We all know how unequal and unfair our society is, and the gap between the haves and have nots continues to widen. New research by Cancer Research UK reveals yet another way this inequality plays out, smokers from the lowest income groups have twice the rate of cancer as those from the most affluent. The charity found 11,247 cases were diagnosed in the poorest groups compared with 6,200 earning the most.
While we have record-low smoking rates overall, at just 15.5 per cent of the population, the benefits of abstaining are not spread equally. Considerable effort went into achieving a reduction in population-level smoking, with investment in smoking cessation clinics and nicotine replacement therapy. However, this left some groups with significantly elevated rates of smoking. Prisoners, people using drugs, people with mental health problems and poorer people have all been left behind as the rest of the population quits the habit.
At a time when investment in smoking cessation is needed to help these individuals, budgets are being slashed. This is despite the obvious economic case for investing in services now to prevent or at least reduce the need for health intervention, including treating the inevitable cancers that will develop in years to come.
Even if the government can’t afford to invest in smoking prevention and cessation services, the tobacco industry should. The tobacco industry is all too aware of its core market and responds by targeting advertising towards them.
Those with a mental health problem consume an estimated 30 per cent of tobacco in the UK. For years, this group has had significantly higher rates of smoking than their peers in the wider population. It’s one of the main reasons they die two decades before the average person. The physical health problems they develop, including heart disease, lung problems and cancer, compound existing psychological issues. This has perversely meant that well-meaning health professionals have avoided initiating conversations about quitting smoking as they view the habit as a lesser problem than their mental health issues.
Smoking, like other drugs, is a symptom – not the cause – of a problem in society. This new data of unequal cancer rates merely points to the end of a journey marked by inequality at every point along the way. There is no randomness involved in who starts smoking and then persists with the habit. Being born into poverty, unemployment, mental health problems and unstable housing almost guarantee that you will take up smoking and will be the least likely to get support to stop.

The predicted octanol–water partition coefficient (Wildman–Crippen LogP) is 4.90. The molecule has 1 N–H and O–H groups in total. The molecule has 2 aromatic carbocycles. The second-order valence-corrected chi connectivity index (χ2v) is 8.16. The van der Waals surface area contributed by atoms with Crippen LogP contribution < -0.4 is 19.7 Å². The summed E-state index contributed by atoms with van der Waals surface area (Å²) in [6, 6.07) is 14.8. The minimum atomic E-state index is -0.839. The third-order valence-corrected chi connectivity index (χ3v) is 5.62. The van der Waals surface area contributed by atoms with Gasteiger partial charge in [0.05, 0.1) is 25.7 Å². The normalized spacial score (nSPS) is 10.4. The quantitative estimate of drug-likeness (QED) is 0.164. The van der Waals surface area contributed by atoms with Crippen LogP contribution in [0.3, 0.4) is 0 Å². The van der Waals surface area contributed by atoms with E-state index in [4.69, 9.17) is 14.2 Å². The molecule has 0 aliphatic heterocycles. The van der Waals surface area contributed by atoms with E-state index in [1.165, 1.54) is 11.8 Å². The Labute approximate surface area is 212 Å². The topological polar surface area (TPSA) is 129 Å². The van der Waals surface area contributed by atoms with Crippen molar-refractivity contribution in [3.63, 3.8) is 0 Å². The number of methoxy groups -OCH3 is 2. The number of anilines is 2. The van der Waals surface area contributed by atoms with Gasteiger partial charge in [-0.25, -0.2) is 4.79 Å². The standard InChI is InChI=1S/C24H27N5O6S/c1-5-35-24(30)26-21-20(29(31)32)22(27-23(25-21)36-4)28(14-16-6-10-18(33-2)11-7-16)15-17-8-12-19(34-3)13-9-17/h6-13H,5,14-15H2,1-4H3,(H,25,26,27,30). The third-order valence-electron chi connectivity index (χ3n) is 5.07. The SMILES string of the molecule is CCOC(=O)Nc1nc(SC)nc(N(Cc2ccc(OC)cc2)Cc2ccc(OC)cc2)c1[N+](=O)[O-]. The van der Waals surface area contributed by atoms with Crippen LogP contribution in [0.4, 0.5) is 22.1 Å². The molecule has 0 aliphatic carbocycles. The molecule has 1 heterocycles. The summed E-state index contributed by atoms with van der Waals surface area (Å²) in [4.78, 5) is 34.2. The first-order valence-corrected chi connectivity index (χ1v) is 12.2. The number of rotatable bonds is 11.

This inequality in smoking rates and its consequences is not isolated to the UK; it is spread across the globe. As the tobacco industry has saturated western countries, it has moved onto developing ones, where smoking is – not by accident – viewed as aspirational and a status symbol, as it once was in the UK.
Without any sense of hypocrisy, Jacek Olczak, the chief executive of Philip Morris International, recently suggested that tobacco should be outlawed and viewed in the same way as petrol cars. A late conversion and acknowledgement of the harm the industry has caused over the last century. Of course, it seems likely this statement was part of a choreographed public image makeover as the company shifts its focus onto health products such as drugs for respiratory problems, a true case of poacher turned gamekeeper given the contribution that smoking makes to respiratory disease.
Don’t expect any government intervention on smoking or an attempt to reduce the harm it causes to the poorest in society. After all, what chance does public health have when it’s up against the might of industry lobbying?